I'd only like to add a couple of things. I had a 1956 BN-2 100-4M the entire time I was at university. It was a terrific car. There is nothing like borrowing a pair of goggles, putting the windscreen down and driving around northern California. Even though the BN-1 started life as the MGE (this history comes from something I read a while ago and I can’t find the book at the moment but I believe the Wikipedia history is incorrect) which was not produced, Donald Healey elevated the car to far superior standards over the MG. I did quite a bit of gimmick rallying in the 60's which lead to a lot of unsupervised road racing and would say that there was not an stock MGA, TR3 or TR4 (without IRS) that I could not run away from or out corner. Mike Dianna's comments about the overdrive and cruising ability of the car are spot on. Today I have an MGB with a V6. Fun but not even in the same realm as the Healey. Never had a big Healey and don't want one.

MGB65B Avatar
MGB65B Gold Member Thomas Aczel
Sydney, Kurrajong Hts, Australia   AUS
1962 MG MGA MkII
1965 MG MGB "Dad's Little White Car"
Nothing like a bunch of car enthusiast guys to drift off the subject when in comes to car dreaming is there? What became of the original question posed?
But since we're heading off in all directions may I say that, like Alex, I grew up in a family that ran a motor car business; in my case a car repair business in one of the more affluent parts of Sydney. I drove all the cars being discussed here bar Lotus (also known as "Lots Of Trouble, Usually Serious" ).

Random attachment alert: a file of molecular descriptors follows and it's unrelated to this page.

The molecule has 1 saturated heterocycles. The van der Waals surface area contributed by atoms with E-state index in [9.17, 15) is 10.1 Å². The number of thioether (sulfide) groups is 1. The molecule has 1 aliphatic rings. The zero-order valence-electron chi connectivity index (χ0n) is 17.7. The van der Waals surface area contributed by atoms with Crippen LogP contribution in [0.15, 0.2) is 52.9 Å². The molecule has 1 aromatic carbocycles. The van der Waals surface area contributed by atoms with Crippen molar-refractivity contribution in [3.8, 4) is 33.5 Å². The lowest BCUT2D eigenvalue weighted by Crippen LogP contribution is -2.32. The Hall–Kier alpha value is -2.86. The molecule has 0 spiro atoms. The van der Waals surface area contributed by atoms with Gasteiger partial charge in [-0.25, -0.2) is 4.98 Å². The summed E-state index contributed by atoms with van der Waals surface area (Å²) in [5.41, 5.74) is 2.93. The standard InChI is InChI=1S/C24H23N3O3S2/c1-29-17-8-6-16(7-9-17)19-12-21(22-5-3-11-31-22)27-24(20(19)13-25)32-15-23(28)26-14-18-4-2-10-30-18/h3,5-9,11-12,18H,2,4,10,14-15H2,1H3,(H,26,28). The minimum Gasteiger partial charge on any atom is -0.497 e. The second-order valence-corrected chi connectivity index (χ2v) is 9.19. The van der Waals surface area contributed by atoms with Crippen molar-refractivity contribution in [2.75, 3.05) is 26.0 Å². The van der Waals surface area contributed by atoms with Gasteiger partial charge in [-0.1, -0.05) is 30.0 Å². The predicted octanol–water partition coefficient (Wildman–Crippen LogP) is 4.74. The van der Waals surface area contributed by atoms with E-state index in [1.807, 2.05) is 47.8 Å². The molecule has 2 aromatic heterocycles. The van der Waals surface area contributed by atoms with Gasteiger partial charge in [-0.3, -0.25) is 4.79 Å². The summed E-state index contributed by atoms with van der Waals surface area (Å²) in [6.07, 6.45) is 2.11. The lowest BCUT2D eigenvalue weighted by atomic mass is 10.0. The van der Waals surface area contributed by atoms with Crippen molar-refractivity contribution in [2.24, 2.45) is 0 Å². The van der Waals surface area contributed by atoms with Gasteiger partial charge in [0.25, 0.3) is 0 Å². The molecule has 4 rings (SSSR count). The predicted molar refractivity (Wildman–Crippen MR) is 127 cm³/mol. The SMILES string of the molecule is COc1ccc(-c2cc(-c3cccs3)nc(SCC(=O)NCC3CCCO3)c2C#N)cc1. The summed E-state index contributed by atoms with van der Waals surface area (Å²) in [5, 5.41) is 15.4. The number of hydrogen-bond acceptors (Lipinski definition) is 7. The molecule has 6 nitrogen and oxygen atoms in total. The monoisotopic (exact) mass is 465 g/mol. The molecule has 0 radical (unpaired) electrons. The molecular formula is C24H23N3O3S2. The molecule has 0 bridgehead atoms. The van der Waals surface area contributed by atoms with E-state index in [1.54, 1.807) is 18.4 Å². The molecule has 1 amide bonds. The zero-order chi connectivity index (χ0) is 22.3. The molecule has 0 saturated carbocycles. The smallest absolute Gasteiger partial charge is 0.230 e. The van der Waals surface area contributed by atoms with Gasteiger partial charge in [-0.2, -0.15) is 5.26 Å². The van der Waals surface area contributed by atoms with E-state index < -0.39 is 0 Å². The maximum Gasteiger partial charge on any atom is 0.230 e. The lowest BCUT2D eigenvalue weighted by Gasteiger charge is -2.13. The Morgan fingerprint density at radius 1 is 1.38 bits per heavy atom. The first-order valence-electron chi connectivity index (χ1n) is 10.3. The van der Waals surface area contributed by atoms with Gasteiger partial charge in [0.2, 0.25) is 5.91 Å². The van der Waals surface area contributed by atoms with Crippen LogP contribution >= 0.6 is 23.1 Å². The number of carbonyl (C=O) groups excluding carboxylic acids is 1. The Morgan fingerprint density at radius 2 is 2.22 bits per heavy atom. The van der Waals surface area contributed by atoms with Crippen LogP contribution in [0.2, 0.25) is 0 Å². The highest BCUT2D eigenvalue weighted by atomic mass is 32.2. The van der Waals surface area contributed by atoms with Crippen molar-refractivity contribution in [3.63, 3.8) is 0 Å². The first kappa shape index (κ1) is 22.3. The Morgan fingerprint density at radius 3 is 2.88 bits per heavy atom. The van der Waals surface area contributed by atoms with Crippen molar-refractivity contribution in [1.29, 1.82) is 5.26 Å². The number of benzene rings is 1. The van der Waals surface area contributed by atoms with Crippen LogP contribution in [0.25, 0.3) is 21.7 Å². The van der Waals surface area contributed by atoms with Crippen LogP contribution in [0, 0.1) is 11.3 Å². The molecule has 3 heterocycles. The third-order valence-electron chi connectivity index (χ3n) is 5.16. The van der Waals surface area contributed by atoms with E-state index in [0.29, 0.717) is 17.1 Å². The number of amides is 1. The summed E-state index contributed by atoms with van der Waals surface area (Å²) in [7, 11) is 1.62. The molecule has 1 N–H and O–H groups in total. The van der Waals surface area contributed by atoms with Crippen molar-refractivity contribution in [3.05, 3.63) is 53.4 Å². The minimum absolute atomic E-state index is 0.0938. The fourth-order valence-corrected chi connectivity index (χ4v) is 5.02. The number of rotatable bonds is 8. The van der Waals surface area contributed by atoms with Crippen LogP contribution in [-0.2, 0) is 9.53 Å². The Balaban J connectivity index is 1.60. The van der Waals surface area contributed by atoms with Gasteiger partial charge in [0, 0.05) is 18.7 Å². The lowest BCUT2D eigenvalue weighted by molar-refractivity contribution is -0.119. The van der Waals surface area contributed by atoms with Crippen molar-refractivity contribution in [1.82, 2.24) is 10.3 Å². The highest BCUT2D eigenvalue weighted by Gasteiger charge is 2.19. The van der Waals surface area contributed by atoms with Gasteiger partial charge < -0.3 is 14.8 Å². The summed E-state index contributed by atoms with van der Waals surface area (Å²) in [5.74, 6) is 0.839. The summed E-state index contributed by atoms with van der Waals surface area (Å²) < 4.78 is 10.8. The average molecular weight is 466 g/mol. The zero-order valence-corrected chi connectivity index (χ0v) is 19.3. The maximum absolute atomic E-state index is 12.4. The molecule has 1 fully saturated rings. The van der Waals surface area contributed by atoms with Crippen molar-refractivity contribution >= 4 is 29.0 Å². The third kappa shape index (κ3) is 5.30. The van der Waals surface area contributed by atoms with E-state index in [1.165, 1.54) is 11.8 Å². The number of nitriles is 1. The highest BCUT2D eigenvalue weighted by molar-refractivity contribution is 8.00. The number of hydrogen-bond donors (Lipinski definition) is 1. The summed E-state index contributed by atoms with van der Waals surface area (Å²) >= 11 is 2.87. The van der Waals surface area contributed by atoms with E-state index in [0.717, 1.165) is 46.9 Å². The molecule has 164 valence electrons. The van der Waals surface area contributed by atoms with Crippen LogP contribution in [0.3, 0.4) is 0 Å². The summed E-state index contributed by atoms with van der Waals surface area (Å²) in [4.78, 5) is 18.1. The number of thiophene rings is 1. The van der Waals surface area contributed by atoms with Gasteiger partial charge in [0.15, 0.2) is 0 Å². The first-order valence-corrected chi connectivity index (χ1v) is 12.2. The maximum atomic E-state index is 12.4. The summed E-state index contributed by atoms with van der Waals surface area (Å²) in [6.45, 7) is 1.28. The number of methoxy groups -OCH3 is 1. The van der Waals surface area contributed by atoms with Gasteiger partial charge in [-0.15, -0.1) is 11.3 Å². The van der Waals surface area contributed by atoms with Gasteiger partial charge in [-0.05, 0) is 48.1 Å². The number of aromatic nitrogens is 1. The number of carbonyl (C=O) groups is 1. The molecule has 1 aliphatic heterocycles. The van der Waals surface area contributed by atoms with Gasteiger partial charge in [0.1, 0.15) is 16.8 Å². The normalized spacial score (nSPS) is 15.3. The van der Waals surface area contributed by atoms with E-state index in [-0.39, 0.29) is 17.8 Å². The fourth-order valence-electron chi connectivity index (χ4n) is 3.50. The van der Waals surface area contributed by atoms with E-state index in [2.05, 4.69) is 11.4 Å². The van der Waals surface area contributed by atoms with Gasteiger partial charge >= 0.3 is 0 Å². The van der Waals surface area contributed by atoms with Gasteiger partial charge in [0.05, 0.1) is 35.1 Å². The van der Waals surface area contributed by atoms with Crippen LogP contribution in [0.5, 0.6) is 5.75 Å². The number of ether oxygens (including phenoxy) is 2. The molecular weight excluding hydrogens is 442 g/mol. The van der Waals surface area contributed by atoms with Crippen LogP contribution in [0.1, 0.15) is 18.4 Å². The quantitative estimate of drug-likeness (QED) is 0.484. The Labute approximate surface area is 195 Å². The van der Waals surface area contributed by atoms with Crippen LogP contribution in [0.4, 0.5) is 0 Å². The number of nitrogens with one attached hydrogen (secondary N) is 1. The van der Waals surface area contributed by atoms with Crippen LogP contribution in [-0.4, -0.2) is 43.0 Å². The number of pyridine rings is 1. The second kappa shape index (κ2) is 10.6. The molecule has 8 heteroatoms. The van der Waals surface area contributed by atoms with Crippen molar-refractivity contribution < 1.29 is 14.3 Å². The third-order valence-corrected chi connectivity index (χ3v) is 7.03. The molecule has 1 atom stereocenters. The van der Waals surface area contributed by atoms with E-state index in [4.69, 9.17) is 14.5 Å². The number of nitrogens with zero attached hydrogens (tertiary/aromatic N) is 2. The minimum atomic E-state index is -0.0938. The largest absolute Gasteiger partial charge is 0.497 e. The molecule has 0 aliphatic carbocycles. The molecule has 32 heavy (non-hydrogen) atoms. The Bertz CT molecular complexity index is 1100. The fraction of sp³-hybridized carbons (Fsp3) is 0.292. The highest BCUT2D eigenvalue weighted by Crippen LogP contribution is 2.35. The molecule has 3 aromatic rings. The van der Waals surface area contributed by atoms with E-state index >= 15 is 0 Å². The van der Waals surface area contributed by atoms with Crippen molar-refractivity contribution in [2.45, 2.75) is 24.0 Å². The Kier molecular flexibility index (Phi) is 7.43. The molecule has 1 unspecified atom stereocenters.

We used to see a large number of Jaguars, occasionally even brought in by neighbouring workshops. Certainly beautiful ambience and lovely to drive, but as my father said "everything on a Jaguar is more complicated than it needs to be". "If you want to see how a DOHC engine should be designed, look at that Alfa Romeo GTV over there". I for one could never understand why they'd fit a DOHC head to a Jaguar engine and then have to rev limit it to 5,000 rpm! Or why my father and his crew would have to drop the rear suspension to service the brakes etc etc etc.
I did have experience with a customer's Aston Martin DBS. It was actually a beautiful car, both to look at and to drive. But by this time Aston, like Jaguar (E to XJS) and indeed like MG (A to B) were moving towards more comfortable less hard edged sporty cars as people's desire for comfort changed the market.
Which brings me to the question Alex asks comparing a 1965 MGB to an MGA, as I'm fortunate enough to own one of each. For me at any rate, sometimes it's hard to remember how similar these two cars are mechanically as the cars are so different to experience. The MGB has more torque, rides softer, but therefore leans more, is much, much more spacious inside and more comfortable. With the double bulkhead there's virtually no heat soak and the foot well doesn't as a result get hot (which incidentally it sure does in a Healey, and much more so than even the MGA).